Casey tells it better than I do, so I’ll let her tell you how we met. Every piece that I read on her blog blows me away. She’s an excellent, articulate and thought provoking writer – who just happens to write about food. It makes me happy to read Good. Food. Stories. because of just how well written it is, but luckily there’s also really great recipes and, well, good food stories! Thank you, Casey, for guest posting. I hope you guys enjoy her journey into Southern Decadence. - Amber
Casey from Good. Food. Stories. here, spinning a little tale of booze, bacon, and chocolate. I use those things quite frequently to cope with life’s slings and arrows, so it’s rather convenient that we can combine them into one densely sweet package, eh?
Agreeing to carpool for five hours with someone you’ve just met is a risky proposition. You’re either going to have slumber party-level bonding on wheels or suffer through the most mind-crippling 300 minutes of your life. So let’s take a moment to pity poor Amber, who was stuck playing passenger/navigator to my talkative speed-demon self on our way from New Jersey to Blog & Bake in Norwich, VT.
Oh, who am I kidding? Amber is just as talky as me and from the minute I stepped onto her doorstep and saw an enormous, debonair Maine Coon cat staring at me through the window, I knew we’d be getting along like gangbusters.
Flying up I-91 in our rented Nissan Versa (aka The Plastic Box, as we quickly nicknamed it for its unnervingly flimsy construction), we covered all the bases in record time. Between nonstop tangential blathering, I found out pretty darn quick that Amber loves Texas. And brownies, duh. And some good brown liquor (but not beer!). And pecans.
So now that I know Amber, I pay closer attention to things like the brownies by Kat Kinsman (incidentally, someone who’s also probably a hell a lot of fun to take on a five-hour car ride) accented with bourbon, bacons and pecans in last month’s Food & Wine. To illustrate the difference between the way my mind works versus Amber’s, I almost flipped right past them in my haste to rip out the recipe for Kat’s tomato lemonade. But I’m learning.
My version of the brownies somehow got gussied up with extra pecans in the batter, a generous spread of fudgy frosting, and a tiny hat of pecan brittle on top. What can I say? Amber inspires me to take my desserts a little over the top. The brownies’ taste and texture improve vastly overnight, so delay gratification if at all possible.
Despite the inclusion of bourbon, I have a feeling these wouldn’t be a bad addition to our next road trip. Whaddya say, Amber? You, me, a pan of brownies, a trip to Cabot Creamery?
Pecan, Bourbon, and Bacon Brownies
adapted from Food & Wine
3-4 slices bacon
2 cups all purpose flour
2 tablespoons cocoa powder
1 teaspoon kosher salt
8 oz. semisweet or bittersweet chocolate, coarsely chopped
2 oz. unsweetened chocolate, coarsely chopped
1 stick (8 tablespoons) unsalted butter
4 large eggs
1 cup granulated sugar
1/2 cup brown sugar, firmly packed
3 tablespoons bourbon (replace with milk if you’re not an imbiber)
2 oz. roughly chopped pecans (about 1/4 cup)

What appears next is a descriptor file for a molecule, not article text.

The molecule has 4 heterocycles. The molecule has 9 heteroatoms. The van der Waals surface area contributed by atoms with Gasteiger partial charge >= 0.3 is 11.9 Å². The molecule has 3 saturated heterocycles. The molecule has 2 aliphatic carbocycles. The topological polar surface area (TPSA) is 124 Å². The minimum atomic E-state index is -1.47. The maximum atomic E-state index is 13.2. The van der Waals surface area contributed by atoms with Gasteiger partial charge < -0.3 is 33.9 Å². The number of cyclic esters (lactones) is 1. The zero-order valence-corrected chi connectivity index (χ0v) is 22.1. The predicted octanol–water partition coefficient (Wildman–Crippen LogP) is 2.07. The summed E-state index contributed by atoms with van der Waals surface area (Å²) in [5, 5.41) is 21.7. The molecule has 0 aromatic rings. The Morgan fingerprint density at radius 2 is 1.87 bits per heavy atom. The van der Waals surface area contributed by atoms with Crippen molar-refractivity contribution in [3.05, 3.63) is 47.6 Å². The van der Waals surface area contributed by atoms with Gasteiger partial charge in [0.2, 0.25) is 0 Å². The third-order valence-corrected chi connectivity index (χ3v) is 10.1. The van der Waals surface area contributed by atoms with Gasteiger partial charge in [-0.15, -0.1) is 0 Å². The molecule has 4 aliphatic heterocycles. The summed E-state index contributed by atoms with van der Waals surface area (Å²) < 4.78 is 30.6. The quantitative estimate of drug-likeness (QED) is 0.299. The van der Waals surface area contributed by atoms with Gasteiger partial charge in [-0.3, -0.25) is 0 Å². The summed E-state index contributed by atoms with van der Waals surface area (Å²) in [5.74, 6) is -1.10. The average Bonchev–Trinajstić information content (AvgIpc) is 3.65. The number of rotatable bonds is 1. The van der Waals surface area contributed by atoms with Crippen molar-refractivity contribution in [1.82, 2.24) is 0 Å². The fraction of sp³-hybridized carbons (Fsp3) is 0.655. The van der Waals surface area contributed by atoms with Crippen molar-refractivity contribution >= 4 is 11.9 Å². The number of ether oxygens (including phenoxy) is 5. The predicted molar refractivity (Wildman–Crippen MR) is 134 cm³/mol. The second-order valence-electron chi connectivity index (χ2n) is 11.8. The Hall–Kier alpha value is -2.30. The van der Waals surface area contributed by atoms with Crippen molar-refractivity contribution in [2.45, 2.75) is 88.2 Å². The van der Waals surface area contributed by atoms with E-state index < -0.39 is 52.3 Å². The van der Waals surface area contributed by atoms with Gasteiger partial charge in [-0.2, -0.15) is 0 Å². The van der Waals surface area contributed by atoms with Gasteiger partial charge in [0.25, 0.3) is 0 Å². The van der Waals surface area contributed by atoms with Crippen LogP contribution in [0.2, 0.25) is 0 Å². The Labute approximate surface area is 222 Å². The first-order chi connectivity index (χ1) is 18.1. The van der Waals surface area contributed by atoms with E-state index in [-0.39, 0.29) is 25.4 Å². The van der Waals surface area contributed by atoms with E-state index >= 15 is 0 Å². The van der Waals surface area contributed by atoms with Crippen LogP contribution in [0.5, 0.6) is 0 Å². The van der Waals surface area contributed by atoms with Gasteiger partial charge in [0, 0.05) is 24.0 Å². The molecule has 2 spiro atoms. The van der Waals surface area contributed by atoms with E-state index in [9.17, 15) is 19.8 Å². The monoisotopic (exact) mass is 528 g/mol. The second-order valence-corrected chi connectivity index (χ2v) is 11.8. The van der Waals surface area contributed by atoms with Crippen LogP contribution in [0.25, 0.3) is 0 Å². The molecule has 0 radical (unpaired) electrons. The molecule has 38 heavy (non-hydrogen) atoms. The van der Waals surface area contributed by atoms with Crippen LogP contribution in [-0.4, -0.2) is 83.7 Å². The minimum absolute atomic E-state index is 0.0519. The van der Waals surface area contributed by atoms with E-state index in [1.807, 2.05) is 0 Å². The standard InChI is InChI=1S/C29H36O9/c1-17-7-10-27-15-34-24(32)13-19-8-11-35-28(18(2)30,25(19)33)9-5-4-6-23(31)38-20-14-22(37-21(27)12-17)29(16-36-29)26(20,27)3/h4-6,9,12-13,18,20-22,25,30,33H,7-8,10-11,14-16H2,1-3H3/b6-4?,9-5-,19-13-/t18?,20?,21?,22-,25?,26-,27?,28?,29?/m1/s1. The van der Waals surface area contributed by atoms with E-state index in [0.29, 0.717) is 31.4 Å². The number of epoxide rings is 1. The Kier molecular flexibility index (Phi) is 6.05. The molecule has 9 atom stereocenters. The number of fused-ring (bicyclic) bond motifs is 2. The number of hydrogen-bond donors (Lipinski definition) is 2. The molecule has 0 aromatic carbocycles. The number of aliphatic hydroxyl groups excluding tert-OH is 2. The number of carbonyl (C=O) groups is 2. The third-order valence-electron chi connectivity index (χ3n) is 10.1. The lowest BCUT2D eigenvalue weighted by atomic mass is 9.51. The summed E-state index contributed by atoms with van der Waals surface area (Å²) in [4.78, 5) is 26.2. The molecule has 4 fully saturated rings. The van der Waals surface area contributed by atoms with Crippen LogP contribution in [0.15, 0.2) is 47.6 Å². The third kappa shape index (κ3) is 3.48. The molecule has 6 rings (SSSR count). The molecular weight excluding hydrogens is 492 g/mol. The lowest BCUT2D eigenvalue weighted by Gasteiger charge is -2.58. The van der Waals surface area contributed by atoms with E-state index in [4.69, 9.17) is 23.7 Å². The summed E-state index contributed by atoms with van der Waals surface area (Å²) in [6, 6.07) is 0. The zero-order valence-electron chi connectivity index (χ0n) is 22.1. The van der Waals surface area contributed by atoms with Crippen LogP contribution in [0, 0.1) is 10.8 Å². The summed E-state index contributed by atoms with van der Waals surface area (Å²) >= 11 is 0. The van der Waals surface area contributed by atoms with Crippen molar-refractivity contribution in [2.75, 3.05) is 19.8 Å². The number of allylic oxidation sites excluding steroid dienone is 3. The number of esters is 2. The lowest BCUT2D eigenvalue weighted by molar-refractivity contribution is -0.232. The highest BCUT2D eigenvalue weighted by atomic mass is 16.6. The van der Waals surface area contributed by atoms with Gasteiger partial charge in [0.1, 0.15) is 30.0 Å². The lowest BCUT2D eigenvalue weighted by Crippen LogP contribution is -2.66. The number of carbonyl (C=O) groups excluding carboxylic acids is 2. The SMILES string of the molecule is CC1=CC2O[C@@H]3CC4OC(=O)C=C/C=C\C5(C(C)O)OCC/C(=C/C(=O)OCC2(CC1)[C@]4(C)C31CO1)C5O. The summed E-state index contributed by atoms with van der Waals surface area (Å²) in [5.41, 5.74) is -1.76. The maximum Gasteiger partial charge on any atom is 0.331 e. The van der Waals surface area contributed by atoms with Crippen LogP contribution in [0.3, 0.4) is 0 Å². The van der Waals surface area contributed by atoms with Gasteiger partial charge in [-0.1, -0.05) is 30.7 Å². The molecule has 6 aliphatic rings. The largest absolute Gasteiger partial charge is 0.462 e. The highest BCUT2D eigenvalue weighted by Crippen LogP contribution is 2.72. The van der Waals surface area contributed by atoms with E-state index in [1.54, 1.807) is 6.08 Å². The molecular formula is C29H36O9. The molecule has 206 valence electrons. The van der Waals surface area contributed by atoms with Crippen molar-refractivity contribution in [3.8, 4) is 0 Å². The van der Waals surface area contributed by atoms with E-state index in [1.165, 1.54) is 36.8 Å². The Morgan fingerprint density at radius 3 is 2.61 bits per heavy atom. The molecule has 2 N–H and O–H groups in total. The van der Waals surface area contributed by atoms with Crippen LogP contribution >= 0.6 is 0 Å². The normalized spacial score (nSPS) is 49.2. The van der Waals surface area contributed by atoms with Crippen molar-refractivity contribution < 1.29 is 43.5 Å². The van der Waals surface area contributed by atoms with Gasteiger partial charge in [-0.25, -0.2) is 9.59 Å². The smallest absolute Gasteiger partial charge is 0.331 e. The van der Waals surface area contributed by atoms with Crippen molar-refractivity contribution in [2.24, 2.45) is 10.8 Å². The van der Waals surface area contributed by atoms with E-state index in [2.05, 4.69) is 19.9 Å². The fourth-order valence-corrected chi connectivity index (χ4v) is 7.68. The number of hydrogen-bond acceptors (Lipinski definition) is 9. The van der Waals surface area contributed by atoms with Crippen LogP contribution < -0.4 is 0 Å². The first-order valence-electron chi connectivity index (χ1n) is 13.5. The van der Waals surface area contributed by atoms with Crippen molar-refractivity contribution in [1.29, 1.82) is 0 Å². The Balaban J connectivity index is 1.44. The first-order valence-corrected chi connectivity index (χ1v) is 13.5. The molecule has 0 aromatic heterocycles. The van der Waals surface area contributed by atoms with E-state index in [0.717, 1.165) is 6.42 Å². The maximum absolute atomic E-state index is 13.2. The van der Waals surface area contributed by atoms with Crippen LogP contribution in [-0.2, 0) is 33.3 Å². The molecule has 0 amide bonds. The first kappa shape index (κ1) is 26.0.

Cook the bacon using your preferred method (skillet, oven or microwave), reserving 1/4 cup of bacon fat. Chop the bacon into a fine dice and set aside.
Preheat the oven to 350? and grease a 9-inch baking pan (alternatively, line the pan with foil, leaving an overhang on two sides, and spritz lightly with baking spray.)
Whisk the flour, cocoa powder and salt together in a small bowl.
In a large heatproof bowl set over a small pot of simmering water, melt the two chocolates and the butter together, stirring constantly. Remove from the heat and allow to cool slightly.
With an electric hand mixer or the paddle attachment of a stand mixer on medium-low speed, beat the the eggs with the granulated and brown sugars until frothy and thickened, about a minute. Beat in the melted chocolate and butter as well as the bourbon and bacon fat.
By hand, gently fold in the flour/cocoa powder/salt combo until just incorporated, then stir in the pecans.
Pour the batter into the prepared pan and sprinkle the bacon on top (saving a little bacon if you want to sprinkle some on top of the frosting). Bake for 45-50 minutes, or until a toothpick or knife jabbed into the brownies still has moist crumbs sticking to it when removed.
Cool the pan completely on a rack before lifting the brownies out of the pan and cutting. Frost and adorn with extra bacon or pecan brittle as desired.
1 oz. semisweet or bittersweet chocolate, melted
4 tablespoons (1/2 stick) unsalted butter, at room temperature
1/2 teaspoon kosher salt
1/4 cup cocoa powder (try Hershey’s Special Dark cocoa powder for extra richness)
1 1/4 cups powdered sugar
2 tablespoons milk
In a large bowl, blend all ingredients together with an electric hand mixer or the paddle attachment of a stand mixer, starting at low speed and increasing the speed as the ingredients incorporate. Blend until the frosting is light, fluffy and shiny.
1 cup sugar
1/2 cup water
4 tablespoons (1/2 stick) unsalted butter
2 tablespoons Lyle’s Golden Syrup or light corn syrup
1/4 teaspoon baking soda
1 pinch cream of tartar
4 oz. pecans, roughly chopped
Place a piece of parchment paper or a Silpat on a jelly roll pan.
In a heavy-bottomed pot or Dutch oven, bring the sugar, water, butter and syrup to a boil over medium-high heat, stirring frequently as the butter melts and sugar dissolves.
Continue to boil, stirring occasionally, for about 15 minutes or until the mixture turns from buttery yellow to light gold to deep amber.
Remove the pot from the heat, stir in the baking soda and cream of tartar, then stir in the pecans. Pour the brittle onto the parchment/Silpat. (Be extremely careful when working with molten sugar!) and quickly work with a spatula to spread it as evenly as possible.
Allow to cool and harden completely, about a half hour, before breaking into pieces.